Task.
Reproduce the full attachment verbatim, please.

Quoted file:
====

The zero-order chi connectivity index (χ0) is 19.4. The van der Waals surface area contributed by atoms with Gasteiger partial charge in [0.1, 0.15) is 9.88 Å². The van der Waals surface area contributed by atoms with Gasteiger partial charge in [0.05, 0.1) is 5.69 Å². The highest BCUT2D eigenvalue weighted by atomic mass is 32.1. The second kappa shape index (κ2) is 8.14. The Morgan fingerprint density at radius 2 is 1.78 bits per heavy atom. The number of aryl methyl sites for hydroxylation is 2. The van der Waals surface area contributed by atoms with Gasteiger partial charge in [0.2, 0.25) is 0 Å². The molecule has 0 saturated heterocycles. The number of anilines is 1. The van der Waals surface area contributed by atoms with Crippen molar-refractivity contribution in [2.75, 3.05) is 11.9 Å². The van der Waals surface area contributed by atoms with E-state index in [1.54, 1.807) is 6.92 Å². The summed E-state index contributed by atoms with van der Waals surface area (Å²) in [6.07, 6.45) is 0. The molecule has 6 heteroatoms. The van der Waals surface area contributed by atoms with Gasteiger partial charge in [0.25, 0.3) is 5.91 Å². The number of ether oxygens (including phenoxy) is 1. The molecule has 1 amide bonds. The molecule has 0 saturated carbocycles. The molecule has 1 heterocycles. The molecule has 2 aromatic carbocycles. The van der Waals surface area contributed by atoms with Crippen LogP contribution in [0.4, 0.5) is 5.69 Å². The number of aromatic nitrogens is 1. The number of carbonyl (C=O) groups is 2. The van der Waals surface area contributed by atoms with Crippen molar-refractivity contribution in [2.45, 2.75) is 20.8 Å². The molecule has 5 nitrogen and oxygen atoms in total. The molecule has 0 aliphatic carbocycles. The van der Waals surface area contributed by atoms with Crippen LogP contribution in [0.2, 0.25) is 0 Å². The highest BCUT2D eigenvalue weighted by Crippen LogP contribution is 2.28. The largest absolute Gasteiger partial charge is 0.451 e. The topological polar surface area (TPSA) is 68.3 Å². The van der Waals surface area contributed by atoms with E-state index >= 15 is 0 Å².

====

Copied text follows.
The zero-order chi connectivity index (χ0) is 19.4. The van der Waals surface area contributed by atoms with Gasteiger partial charge in [0.1, 0.15) is 9.88 Å². The van der Waals surface area contributed by atoms with Gasteiger partial charge in [0.05, 0.1) is 5.69 Å². The highest BCUT2D eigenvalue weighted by atomic mass is 32.1. The second kappa shape index (κ2) is 8.14. The Morgan fingerprint density at radius 2 is 1.78 bits per heavy atom. The number of aryl methyl sites for hydroxylation is 2. The van der Waals surface area contributed by atoms with Gasteiger partial charge in [0.2, 0.25) is 0 Å². The molecule has 0 saturated heterocycles. The number of anilines is 1. The van der Waals surface area contributed by atoms with Crippen molar-refractivity contribution in [2.75, 3.05) is 11.9 Å². The van der Waals surface area contributed by atoms with E-state index in [1.54, 1.807) is 6.92 Å². The summed E-state index contributed by atoms with van der Waals surface area (Å²) in [6.07, 6.45) is 0. The molecule has 6 heteroatoms. The van der Waals surface area contributed by atoms with Gasteiger partial charge in [0.25, 0.3) is 5.91 Å². The number of ether oxygens (including phenoxy) is 1. The molecule has 1 amide bonds. The molecule has 0 saturated carbocycles. The molecule has 1 heterocycles. The molecule has 2 aromatic carbocycles. The van der Waals surface area contributed by atoms with Crippen LogP contribution in [0.4, 0.5) is 5.69 Å². The number of aromatic nitrogens is 1. The number of carbonyl (C=O) groups is 2. The van der Waals surface area contributed by atoms with Crippen molar-refractivity contribution in [2.45, 2.75) is 20.8 Å². The molecule has 5 nitrogen and oxygen atoms in total. The molecule has 0 aliphatic carbocycles. The van der Waals surface area contributed by atoms with Crippen LogP contribution in [0.2, 0.25) is 0 Å². The highest BCUT2D eigenvalue weighted by Crippen LogP contribution is 2.28. The largest absolute Gasteiger partial charge is 0.451 e. The topological polar surface area (TPSA) is 68.3 Å². The van der Waals surface area contributed by atoms with E-state index >= 15 is 0 Å².